The Profile of Drought and Famine.
Tsegaye Arrefe 11-18-15
To change or not to change, that is the question. A profile picture anyway. This is the burning issue taking the social media landscape by storm these days. I can be old fashioned in that I may have changed my profile picture only three times in about eight years, one of them inadvertently. When Facebook came out with a temporary profile prompt to express solidarity with France, I thought that was a noble idea, though I did not quite get around it.
A day passed and I was surprised the passion profile changes garnered. The Ethiopian conversations on Facebook were soon flooded by those who pointed to the hypocrisy of fellow Facebookers for changing their profiles clad with the French flag. They quizzed about the indifference during the attacks of Ethiopians in South Africa, their massacre in Libya, and forcible deportations from Saudi Arabia. And a considerable number of people also wanted to Pray for Ethiopia.
The prayers would be for the citizens perishing through famine. The untold numbers of Ethiopians succumbing to death due to lack of food. There were photographs gracing many pages with dead livestock on a field, menacing faces of starving children with flies parked on their skeletal faces.
In this time of citizen journalism, one would take very seriously any discourse that helps the cause. One would also be hard pressed to vet the veracity of the discourse in order to construct a true picture. As a picture can say what a thousand words cannot even convey, the verisimilitude of the picture is key to its validity. So I decided to research the pictures being posted as reflective of the reality on the ground.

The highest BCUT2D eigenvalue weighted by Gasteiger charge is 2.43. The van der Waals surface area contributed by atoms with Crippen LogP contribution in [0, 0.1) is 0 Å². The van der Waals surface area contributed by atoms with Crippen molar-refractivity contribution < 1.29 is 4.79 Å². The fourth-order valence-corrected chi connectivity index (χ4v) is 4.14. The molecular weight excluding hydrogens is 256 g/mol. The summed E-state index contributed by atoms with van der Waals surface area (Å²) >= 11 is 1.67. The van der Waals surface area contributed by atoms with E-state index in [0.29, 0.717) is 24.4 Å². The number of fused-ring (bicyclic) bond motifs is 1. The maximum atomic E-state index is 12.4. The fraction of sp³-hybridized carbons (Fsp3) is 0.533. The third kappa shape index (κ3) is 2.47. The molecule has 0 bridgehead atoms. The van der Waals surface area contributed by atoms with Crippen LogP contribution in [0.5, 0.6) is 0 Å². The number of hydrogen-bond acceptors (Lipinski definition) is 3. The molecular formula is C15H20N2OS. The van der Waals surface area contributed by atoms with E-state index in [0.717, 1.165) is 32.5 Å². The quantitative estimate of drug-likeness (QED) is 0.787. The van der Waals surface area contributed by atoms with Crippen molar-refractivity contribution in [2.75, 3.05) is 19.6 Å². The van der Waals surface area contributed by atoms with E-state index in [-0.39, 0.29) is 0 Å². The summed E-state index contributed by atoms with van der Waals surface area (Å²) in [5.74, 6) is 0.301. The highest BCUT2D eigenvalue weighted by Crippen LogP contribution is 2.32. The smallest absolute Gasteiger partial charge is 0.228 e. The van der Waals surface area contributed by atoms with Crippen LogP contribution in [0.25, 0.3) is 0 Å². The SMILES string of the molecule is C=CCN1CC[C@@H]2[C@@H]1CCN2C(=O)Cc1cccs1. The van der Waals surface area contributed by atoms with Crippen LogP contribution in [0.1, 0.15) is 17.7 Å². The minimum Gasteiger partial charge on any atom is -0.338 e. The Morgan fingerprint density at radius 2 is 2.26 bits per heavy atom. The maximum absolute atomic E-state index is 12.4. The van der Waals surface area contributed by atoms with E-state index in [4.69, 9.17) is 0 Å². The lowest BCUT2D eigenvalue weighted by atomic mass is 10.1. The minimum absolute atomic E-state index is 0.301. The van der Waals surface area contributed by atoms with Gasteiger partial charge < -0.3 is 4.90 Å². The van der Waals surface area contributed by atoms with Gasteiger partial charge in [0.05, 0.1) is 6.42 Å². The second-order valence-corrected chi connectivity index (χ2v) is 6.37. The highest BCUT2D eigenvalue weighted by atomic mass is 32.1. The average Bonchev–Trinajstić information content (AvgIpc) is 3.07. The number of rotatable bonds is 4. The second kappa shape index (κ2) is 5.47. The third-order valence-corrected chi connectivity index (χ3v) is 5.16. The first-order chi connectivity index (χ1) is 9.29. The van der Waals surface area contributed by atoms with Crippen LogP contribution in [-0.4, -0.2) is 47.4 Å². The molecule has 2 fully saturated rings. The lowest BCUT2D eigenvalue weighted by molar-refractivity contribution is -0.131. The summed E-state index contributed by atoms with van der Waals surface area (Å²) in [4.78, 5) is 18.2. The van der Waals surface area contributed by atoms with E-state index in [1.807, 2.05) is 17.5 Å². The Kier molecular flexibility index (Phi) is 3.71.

Such goes my quick finding: the field where the livestock carcass fills the field as far as the eye can see happened to be from a tragic time in Kenya in 2006, and the skeletal children, from our recent bout with famine in 1984.
Marshall McLuhan clearly predicted the influence the Internet will have when he theorized on and coined the concept of Global Village even before the arrival of the internet. His prediction clearly alluded to the contraction of the globe into a village by electronic technology where instantaneous movement of information from every quarter to every point at the same time will be the norm. In “Understanding Media”, he says “the electric speed in bringing all social and political functions together in a sudden implosion has heightened human awareness of responsibility to an intense degree”.
One vital role social networks play today is the democratization of information and the condensation of distance. It is possible to bypass gatekeepers and distribute all available knowledge to the virtual community. The downside, however, as The Washington Post highlighted in an article featured on April 26, 2013 titled “Why the Internet is a false idol”, about the dangers of conclusions arrived at from sole consumption of the internet as (the failure to) “-rarely make up enough to say anything meaningful or even accurate about the full picture.” Also in the context of the tragic Boston marathon bombing, Matt Buchanan penned an essay regarding the hurried and often misleading digital coverage of unfolding events declaring them “divorced from their original circumstances, reconstituted in a world brimming with new context.”